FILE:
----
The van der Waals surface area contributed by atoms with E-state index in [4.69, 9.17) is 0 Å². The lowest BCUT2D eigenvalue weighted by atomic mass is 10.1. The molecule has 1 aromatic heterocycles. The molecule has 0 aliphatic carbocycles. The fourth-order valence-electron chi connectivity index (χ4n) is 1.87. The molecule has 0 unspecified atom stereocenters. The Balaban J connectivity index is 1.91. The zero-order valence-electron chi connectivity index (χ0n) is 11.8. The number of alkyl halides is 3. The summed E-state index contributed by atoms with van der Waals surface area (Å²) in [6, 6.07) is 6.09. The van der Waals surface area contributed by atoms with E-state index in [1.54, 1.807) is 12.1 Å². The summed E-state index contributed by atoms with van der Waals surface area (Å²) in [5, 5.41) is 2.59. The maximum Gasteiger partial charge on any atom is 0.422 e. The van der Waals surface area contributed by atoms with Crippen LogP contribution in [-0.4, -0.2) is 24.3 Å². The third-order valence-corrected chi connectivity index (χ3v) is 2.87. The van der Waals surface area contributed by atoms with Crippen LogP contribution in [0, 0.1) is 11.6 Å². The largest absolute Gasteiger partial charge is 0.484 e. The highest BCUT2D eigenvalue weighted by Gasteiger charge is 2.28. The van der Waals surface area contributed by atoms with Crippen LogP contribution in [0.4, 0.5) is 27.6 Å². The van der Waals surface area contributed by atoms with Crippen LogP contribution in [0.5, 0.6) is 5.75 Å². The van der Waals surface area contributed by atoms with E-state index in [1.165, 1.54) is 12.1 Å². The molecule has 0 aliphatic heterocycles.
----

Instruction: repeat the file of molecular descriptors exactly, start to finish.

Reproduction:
The van der Waals surface area contributed by atoms with E-state index in [4.69, 9.17) is 0 Å². The lowest BCUT2D eigenvalue weighted by atomic mass is 10.1. The molecule has 1 aromatic heterocycles. The molecule has 0 aliphatic carbocycles. The fourth-order valence-electron chi connectivity index (χ4n) is 1.87. The molecule has 0 unspecified atom stereocenters. The Balaban J connectivity index is 1.91. The zero-order valence-electron chi connectivity index (χ0n) is 11.8. The number of alkyl halides is 3. The summed E-state index contributed by atoms with van der Waals surface area (Å²) in [6, 6.07) is 6.09. The van der Waals surface area contributed by atoms with E-state index in [1.54, 1.807) is 12.1 Å². The summed E-state index contributed by atoms with van der Waals surface area (Å²) in [5, 5.41) is 2.59. The maximum Gasteiger partial charge on any atom is 0.422 e. The van der Waals surface area contributed by atoms with Crippen LogP contribution in [-0.4, -0.2) is 24.3 Å². The third-order valence-corrected chi connectivity index (χ3v) is 2.87. The van der Waals surface area contributed by atoms with Crippen LogP contribution in [0, 0.1) is 11.6 Å². The largest absolute Gasteiger partial charge is 0.484 e. The highest BCUT2D eigenvalue weighted by Gasteiger charge is 2.28. The van der Waals surface area contributed by atoms with Crippen LogP contribution in [0.4, 0.5) is 27.6 Å². The van der Waals surface area contributed by atoms with Crippen LogP contribution in [0.5, 0.6) is 5.75 Å². The van der Waals surface area contributed by atoms with E-state index in [1.165, 1.54) is 12.1 Å². The molecule has 0 aliphatic heterocycles.